‘It’s easy to moan’, I told a colleague, ‘but to really effect change you must want to be part of the solution.’ So, this month I have been thinking about how we might begin to elicit that change.
There has been a slow but steady shift in the national priority from community and well-being to profit and intensive expansion. Political dialogue is centred around economic gain or ‘output’ rather than ‘value’.
As a result, more philanthropic services begin to have market principles applied to them. Look at Dominic Raab’s idea to ‘lift the bar on profit-making companies running academies and free schools’ (2013). We already work within this context in the nursery sector and it currently appears that only large players seem able to expand (or for that matter to break even). Should children be connected to profit?
If profit is the underpinning aim, it inevitably means that we define our success through monetary goals rather than broader sociological ones. What is good for communities is not necessarily popular with government because it does not contribute to the value they place on raising GDP. As a result, services are run for the investors rather than users.
We need a change of mindset. Within the aims of early years (in fact, in life) a key factor is happiness. Research on the ‘science of happiness’ by those such as Martin Seligman refine a view of well-being in different terms from the pursuit of profit and material growth.
I am not so idealistic to reject the requirement of funds to alleviate stress, but the concept of ‘income satiation’, the point at which more money doesn’t make you any happier (Andrew Jebb, Purdue University, 2018) is significant in introducing lifelong aspirations for well-adjusted children.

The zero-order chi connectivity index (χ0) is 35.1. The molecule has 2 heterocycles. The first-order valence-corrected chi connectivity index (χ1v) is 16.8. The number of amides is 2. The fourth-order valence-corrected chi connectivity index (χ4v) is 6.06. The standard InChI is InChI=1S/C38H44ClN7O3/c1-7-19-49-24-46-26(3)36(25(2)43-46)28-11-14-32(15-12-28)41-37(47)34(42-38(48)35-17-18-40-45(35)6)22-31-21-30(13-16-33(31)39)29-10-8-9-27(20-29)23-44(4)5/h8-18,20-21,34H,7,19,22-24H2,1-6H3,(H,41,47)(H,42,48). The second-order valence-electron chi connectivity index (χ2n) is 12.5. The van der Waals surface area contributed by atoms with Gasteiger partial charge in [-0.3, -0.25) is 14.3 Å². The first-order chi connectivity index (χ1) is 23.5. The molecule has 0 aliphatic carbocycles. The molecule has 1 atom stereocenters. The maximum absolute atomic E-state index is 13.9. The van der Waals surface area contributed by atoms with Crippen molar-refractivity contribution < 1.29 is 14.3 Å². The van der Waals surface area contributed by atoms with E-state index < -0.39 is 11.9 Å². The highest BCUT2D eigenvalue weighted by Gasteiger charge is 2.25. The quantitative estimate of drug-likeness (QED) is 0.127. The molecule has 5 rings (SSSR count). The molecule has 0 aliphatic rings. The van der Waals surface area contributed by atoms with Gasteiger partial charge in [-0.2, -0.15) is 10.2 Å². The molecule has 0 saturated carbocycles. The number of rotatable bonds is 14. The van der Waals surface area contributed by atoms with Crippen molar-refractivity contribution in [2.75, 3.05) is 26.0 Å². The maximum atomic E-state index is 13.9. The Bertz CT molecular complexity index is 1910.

So, how do we find a way of removing the emphasis on profit and place it firmly on happiness and well-being? In my optimistic way I think it has already started to happen. The climate change movement has initiated a re-ordering of priorities and the relentless grip of austerity has brought inequality more clearly into the spotlight. As a result, people are beginning to question what their personal contribution could be to improving the health of society – this finds itself at direct odds to populism and self-interest.
We do a lot right in the early years sector in putting others first – we are a caring profession. As a result, we have an important role to play in the forthcoming dialogue that allows a reordering of priorities and a better understanding of what ‘value’ truly means.